It wasn’t in the job description. It’s not in your title. Nobody told you upfront that it would be required, yet here you are. You’re writing LinkedIn and job ads, employing Facebook targeting, and supporting employer branding left and right. In essence, you’re marketing.
Who are you? None other than the recruiter, of course.
In today’s digitized climate, recruiters must take on extra responsibilities in order to stay effective, up-to-date, and relevant. Using marketing techniques, recruiters can represent themselves and their employer brands in appealing new ways. But why is this necessary? Why should recruiters take on the job of another department?
There are multiple answers to this question, but we will start with the top three:
The minute recruiters entered LinkedIn and Facebook, their marketing requirements reached a whole new level.
Think about the number of recruiter messages your candidates receive in a day. Now think about the number of ads they see. Attracting candidates amidst the noise and population on either of these sites requires time, effort, and skill.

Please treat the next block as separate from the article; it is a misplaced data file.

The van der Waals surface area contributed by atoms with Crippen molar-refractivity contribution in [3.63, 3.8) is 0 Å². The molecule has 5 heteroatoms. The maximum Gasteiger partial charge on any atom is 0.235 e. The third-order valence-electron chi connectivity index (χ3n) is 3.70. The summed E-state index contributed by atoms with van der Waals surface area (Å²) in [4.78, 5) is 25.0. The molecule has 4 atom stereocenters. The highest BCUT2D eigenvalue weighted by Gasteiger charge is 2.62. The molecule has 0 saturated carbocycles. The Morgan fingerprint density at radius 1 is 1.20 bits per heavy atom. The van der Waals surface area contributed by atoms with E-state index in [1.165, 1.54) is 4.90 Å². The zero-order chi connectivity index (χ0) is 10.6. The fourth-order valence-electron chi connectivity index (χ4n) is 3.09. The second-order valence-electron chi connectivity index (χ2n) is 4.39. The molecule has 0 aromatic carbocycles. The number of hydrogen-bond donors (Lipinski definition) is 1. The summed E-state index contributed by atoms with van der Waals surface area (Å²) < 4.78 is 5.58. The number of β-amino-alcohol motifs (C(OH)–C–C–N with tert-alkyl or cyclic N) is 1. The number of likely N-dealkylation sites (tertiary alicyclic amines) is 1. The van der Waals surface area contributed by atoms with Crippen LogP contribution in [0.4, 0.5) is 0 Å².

Recruiters shot themselves in the foot with that one.
What is it that candidates want to hear? What appeals to them visually? What types of ads do they respond to most frequently? As a recruiter, it is now your job to determine the answers to these questions.
As a recruiter, you represent either your organization or your client whenever you reach out to a candidate. What message do you send regarding their prospective employer?
Candidates must know who you are representing, why that particular firm deserves their attention, and why they should respond to your inquiries on its behalf. Whether you realize it or not, everything that you post on social media, every word you say regarding your client, and every experience that a candidate has with you affects the employer brand.
This whole marketing thing has some hefty implications, doesn’t it?
When you craft a LinkedIn message, do you employ cheesy headlines, beg for resumes, and address an entire group at once? Are you surprised when you don’t receive a response?
In this case, you’ve failed at marketing.
Unfortunately, this is all too common among today’s recruiters. Due to little marketing perspective and a poor understanding of the field itself, my employees receive messages like these every day.
What about phone calls? When making a cold call, what type of script do you use? What methods do you use within that script?
More importantly, are these methods effective?
These strategies influence the responses that recruiters receive, the open requisitions they fill, and the reputation they uphold. Whether we realize it or not, marketing wiggles its way into the daily lives of each and every recruiter. To ignore its presence is to abandon the mission entirely.